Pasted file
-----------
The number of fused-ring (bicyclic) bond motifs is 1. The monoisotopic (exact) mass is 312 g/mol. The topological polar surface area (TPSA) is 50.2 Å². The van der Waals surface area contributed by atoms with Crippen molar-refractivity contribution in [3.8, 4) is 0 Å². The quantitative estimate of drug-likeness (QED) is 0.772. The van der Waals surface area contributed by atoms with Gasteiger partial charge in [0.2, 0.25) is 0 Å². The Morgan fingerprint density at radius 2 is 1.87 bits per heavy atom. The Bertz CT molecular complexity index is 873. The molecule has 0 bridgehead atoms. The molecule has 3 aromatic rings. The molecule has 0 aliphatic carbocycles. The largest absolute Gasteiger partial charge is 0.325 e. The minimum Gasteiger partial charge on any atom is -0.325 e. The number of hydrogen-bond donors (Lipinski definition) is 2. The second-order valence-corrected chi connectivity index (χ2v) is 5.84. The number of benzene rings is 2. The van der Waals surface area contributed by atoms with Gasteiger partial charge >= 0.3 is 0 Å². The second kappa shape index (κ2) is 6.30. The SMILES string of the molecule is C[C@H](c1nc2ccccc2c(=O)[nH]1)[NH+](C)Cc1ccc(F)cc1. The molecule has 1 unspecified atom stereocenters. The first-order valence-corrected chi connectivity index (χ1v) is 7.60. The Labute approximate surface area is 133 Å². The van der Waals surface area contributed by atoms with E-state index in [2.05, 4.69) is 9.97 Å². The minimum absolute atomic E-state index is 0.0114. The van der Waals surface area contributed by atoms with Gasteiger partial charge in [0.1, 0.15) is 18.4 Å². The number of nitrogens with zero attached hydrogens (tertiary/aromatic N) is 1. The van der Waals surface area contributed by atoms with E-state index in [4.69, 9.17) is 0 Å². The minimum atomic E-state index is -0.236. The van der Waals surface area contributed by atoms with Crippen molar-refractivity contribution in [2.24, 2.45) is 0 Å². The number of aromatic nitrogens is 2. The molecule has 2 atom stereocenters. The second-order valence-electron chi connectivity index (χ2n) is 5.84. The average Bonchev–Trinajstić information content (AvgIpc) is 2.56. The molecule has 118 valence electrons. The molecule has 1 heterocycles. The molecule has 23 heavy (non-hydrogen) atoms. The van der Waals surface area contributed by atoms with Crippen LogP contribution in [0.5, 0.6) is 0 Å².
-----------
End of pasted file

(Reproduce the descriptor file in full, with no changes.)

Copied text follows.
The number of fused-ring (bicyclic) bond motifs is 1. The monoisotopic (exact) mass is 312 g/mol. The topological polar surface area (TPSA) is 50.2 Å². The van der Waals surface area contributed by atoms with Crippen molar-refractivity contribution in [3.8, 4) is 0 Å². The quantitative estimate of drug-likeness (QED) is 0.772. The van der Waals surface area contributed by atoms with Gasteiger partial charge in [0.2, 0.25) is 0 Å². The Morgan fingerprint density at radius 2 is 1.87 bits per heavy atom. The Bertz CT molecular complexity index is 873. The molecule has 0 bridgehead atoms. The molecule has 3 aromatic rings. The molecule has 0 aliphatic carbocycles. The largest absolute Gasteiger partial charge is 0.325 e. The minimum Gasteiger partial charge on any atom is -0.325 e. The number of hydrogen-bond donors (Lipinski definition) is 2. The second-order valence-corrected chi connectivity index (χ2v) is 5.84. The number of benzene rings is 2. The van der Waals surface area contributed by atoms with Gasteiger partial charge >= 0.3 is 0 Å². The second kappa shape index (κ2) is 6.30. The SMILES string of the molecule is C[C@H](c1nc2ccccc2c(=O)[nH]1)[NH+](C)Cc1ccc(F)cc1. The molecule has 1 unspecified atom stereocenters. The first-order valence-corrected chi connectivity index (χ1v) is 7.60. The Labute approximate surface area is 133 Å². The van der Waals surface area contributed by atoms with E-state index in [2.05, 4.69) is 9.97 Å². The minimum absolute atomic E-state index is 0.0114. The van der Waals surface area contributed by atoms with Gasteiger partial charge in [0.1, 0.15) is 18.4 Å². The number of nitrogens with zero attached hydrogens (tertiary/aromatic N) is 1. The van der Waals surface area contributed by atoms with E-state index in [4.69, 9.17) is 0 Å². The minimum atomic E-state index is -0.236. The van der Waals surface area contributed by atoms with Crippen molar-refractivity contribution in [2.24, 2.45) is 0 Å². The number of aromatic nitrogens is 2. The molecule has 2 atom stereocenters. The second-order valence-electron chi connectivity index (χ2n) is 5.84. The average Bonchev–Trinajstić information content (AvgIpc) is 2.56. The molecule has 118 valence electrons. The molecule has 1 heterocycles. The molecule has 23 heavy (non-hydrogen) atoms. The van der Waals surface area contributed by atoms with Crippen LogP contribution in [0.5, 0.6) is 0 Å².